Taking Back Curriculum Control
21st August 2023
Taking Back Curriculum Control
CfEY has been delighted to support our wonderful founder and ex-CEO Loic Menzies with a new IPPR evidence review on tensions in our school system, supported by Big Change and the Paul Hamlyn Foundation.
Balancing Act sought to answer three connected questions:
- How can school systems fairly and effectively assess young people’s learning, recognise achievement beyond exams, and drive better school standards?
- What are the likely impacts and potential trade-offs involved in broadening the curriculum beyond just academic subjects for young people?
- What are the most effective ways school systems can support and improve young people’s wellbeing?
Each of the three chapters offers some suggested ways forward for policy and research, carefully navigating the tensions and trade-offs in an often too-heated debate.
Download the report here
CfEY has had a long-standing interest in these issues, including from our recent report with Impetus on social and emotional learning, our work with NCS on non-formal learning and curricula, and our partnership with Big Education and NCFE to develop the Primary Extended Project Award, a new assessment tool for primary schools.
Too often conversations about curriculum come from the wrong starting point. Before we can ask the question about content: ‘What should the national curriculum include?’, we need to start with a more fundamental question about power: ‘Who should get to decide what each school’s curriculum should include?’
This is not simply an argument for greater local or school-based autonomy. I believe, for instance, that almost every subject should be compulsory for all pupils until the age of 16 (although not necessarily externally assessed or taught with significant breadth). This is what happens across almost all OECD countries, and also happens for PE and PSHE in England.
Since its introduction in 1988, every education minister has suggested that the National Curriculum should never be the be-all and end-all of a school curriculum. Schools must have their own agency, not just to deliver the National Curriculum in their own way, but to agree and teach additional knowledge, skills and dispositions that they and their communities value. Rumour has it that Kenneth Baker thought that non-national curriculum content should be about 20% of any school’s time and Michael Gove put the figure at 50%. This rhetoric around curricular freedom has never matched the reality. This is largely a result not of an overloaded National Curriculum, but of an assessment and accountability system that forces schools to focus on delivery of the national curriculum, to the exclusion of all else. Academies’ so-called ‘curricular freedoms’ are somewhere between a red herring and a damp squib. Bar the exclusion of some subjects from some academies (my son’s school, to my embarrassment, has no D+T offer, for example), academies rarely veer from or add much to the national curriculum. These freedoms meet the immoveable object of a reductive accountability and assessment regime. Ofsted’s focus on curriculum and deep dives if anything reinforces the idea that the national curriculum is the only curriculum in (any) town or any classroom. Suggesting, for instance, that schools are free to decide which river to study in geography is a patronising and inadequate response to the concept of curricular freedom.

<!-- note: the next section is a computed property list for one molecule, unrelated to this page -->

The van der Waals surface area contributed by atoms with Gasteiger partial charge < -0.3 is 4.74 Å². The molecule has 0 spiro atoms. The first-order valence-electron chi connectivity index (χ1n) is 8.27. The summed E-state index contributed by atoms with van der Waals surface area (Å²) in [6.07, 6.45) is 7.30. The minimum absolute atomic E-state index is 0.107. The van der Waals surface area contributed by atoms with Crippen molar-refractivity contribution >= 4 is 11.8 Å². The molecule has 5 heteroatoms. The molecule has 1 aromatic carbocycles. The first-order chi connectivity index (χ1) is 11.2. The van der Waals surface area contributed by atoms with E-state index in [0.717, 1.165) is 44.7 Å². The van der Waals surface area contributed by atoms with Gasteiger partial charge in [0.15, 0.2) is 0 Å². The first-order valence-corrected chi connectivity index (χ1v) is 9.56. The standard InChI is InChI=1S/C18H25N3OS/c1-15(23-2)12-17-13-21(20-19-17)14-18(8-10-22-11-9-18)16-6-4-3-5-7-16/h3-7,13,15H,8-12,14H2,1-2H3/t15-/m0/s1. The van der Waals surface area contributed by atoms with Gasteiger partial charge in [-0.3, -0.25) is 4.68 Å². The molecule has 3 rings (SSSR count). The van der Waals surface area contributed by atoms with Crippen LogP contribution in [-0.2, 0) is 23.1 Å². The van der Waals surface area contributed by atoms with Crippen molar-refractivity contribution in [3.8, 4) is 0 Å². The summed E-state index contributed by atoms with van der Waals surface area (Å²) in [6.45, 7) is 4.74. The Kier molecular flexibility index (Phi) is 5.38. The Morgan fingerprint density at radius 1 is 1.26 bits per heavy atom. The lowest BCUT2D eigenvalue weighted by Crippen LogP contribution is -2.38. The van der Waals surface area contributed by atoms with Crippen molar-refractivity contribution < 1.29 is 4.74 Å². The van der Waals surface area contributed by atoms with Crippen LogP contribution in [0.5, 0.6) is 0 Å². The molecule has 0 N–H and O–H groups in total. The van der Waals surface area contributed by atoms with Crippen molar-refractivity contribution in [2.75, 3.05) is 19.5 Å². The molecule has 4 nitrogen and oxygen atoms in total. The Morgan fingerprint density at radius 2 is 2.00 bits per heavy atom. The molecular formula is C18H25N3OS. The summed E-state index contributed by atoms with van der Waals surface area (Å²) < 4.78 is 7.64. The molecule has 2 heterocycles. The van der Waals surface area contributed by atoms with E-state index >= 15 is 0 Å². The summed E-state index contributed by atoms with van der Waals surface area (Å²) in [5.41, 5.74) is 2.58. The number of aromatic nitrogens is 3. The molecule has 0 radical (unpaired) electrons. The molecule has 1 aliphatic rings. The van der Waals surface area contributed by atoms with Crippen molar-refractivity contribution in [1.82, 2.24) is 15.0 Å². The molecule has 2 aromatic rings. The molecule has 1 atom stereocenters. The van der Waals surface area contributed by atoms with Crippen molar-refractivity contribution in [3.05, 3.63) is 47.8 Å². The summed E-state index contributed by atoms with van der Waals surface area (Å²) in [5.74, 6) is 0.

The system is under all sorts of pressure from all sorts of people and organisations to add more, do more, and make more things mandatory for all schools. The curriculum is a particular battlefield, as are all the other accountability and professional development levers at the government’s disposal. Rarely a week goes by without somebody proposing that the DfE should add x to the national curriculum, or y to what should be regulated or inspected, or z to what teachers should be trained in. Labour’s own curriculum policy development is especially fertile, febrile ground for this at the moment.
We need to give our policymakers – all of whom want the best for all our children and especially for our poorest children – license to push back on these demands. Whilst government might wish to tilt our system towards a focus on, say oracy, or creative dispositions, it should resist the urge to return to a bloated, prescriptive curriculum which defines these dispositions from the top. We need to trust schools, Multi Academy Trusts and other local and national collaboratives to create their own curricula – from intent to implementation to impact – that sit alongside a national curriculum, but align to their own vision for the outcomes they want their children to achieve.
This is more about a generic ‘government as space creator’ attitude than a specific policy, based on a belief that schools which have some freedom to design and deliver theirown mission will achieve far more for their pupils. However, one policy worth considering is this:
Governments should encourage and guarantee a 20 per cent space (about a day a week, or a week a half-term) in all school curricula for ‘non-National Curriculum Learning’ and ensure that accountability systems protect, inspect and monitor this space.
What might emerge in these thousands of freed-up hours is delightfully unpredictable. And that’s the point. Our schools and our young people are extraordinary. Let’s give them some space to surprise us.The national-local tension is just one amongst many explored in Balancing Act. Loic’s paper and policy thinking is as sharp as ever, so please read the paper, and tell us what you think.